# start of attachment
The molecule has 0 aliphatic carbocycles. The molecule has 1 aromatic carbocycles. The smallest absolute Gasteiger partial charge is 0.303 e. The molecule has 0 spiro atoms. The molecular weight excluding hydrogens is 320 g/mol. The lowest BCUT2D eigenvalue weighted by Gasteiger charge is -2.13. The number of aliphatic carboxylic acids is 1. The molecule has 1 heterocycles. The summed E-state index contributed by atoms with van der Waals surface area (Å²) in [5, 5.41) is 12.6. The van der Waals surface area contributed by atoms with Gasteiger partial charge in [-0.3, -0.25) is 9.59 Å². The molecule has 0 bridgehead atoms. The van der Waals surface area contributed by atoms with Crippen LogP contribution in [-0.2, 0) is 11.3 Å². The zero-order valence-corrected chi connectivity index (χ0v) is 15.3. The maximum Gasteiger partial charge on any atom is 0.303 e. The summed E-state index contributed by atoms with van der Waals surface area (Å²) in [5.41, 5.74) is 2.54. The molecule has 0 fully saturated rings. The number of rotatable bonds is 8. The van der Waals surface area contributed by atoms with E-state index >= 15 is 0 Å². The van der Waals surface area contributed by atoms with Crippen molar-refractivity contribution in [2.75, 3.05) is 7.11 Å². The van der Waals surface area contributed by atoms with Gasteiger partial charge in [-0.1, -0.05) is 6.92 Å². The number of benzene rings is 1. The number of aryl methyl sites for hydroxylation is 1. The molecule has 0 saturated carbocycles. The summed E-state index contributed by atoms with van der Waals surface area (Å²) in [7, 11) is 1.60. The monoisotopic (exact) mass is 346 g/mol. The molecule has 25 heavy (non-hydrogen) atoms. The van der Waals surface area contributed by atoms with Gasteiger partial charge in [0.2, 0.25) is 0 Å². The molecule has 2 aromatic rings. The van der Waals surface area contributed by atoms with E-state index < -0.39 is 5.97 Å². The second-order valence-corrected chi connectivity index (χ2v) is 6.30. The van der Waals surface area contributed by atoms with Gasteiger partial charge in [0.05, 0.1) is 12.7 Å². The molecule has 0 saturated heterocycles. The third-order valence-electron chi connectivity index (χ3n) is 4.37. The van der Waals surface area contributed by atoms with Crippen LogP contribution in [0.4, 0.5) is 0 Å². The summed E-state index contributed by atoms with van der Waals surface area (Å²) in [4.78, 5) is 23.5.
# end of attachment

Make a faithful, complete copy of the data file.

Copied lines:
The molecule has 0 aliphatic carbocycles. The molecule has 1 aromatic carbocycles. The smallest absolute Gasteiger partial charge is 0.303 e. The molecule has 0 spiro atoms. The molecular weight excluding hydrogens is 320 g/mol. The lowest BCUT2D eigenvalue weighted by Gasteiger charge is -2.13. The number of aliphatic carboxylic acids is 1. The molecule has 1 heterocycles. The summed E-state index contributed by atoms with van der Waals surface area (Å²) in [5, 5.41) is 12.6. The van der Waals surface area contributed by atoms with Gasteiger partial charge in [-0.3, -0.25) is 9.59 Å². The molecule has 0 bridgehead atoms. The van der Waals surface area contributed by atoms with Crippen LogP contribution in [-0.2, 0) is 11.3 Å². The zero-order valence-corrected chi connectivity index (χ0v) is 15.3. The maximum Gasteiger partial charge on any atom is 0.303 e. The summed E-state index contributed by atoms with van der Waals surface area (Å²) in [5.41, 5.74) is 2.54. The molecule has 0 fully saturated rings. The number of rotatable bonds is 8. The van der Waals surface area contributed by atoms with E-state index >= 15 is 0 Å². The van der Waals surface area contributed by atoms with Crippen molar-refractivity contribution in [2.75, 3.05) is 7.11 Å². The van der Waals surface area contributed by atoms with Gasteiger partial charge in [-0.1, -0.05) is 6.92 Å². The number of benzene rings is 1. The number of aryl methyl sites for hydroxylation is 1. The molecule has 0 saturated carbocycles. The summed E-state index contributed by atoms with van der Waals surface area (Å²) in [7, 11) is 1.60. The monoisotopic (exact) mass is 346 g/mol. The molecule has 25 heavy (non-hydrogen) atoms. The van der Waals surface area contributed by atoms with Gasteiger partial charge in [0.2, 0.25) is 0 Å². The molecule has 2 aromatic rings. The van der Waals surface area contributed by atoms with E-state index < -0.39 is 5.97 Å². The second-order valence-corrected chi connectivity index (χ2v) is 6.30. The van der Waals surface area contributed by atoms with Gasteiger partial charge in [0.05, 0.1) is 12.7 Å². The molecule has 0 saturated heterocycles. The third-order valence-electron chi connectivity index (χ3n) is 4.37. The van der Waals surface area contributed by atoms with Crippen LogP contribution in [0.4, 0.5) is 0 Å². The summed E-state index contributed by atoms with van der Waals surface area (Å²) in [4.78, 5) is 23.5.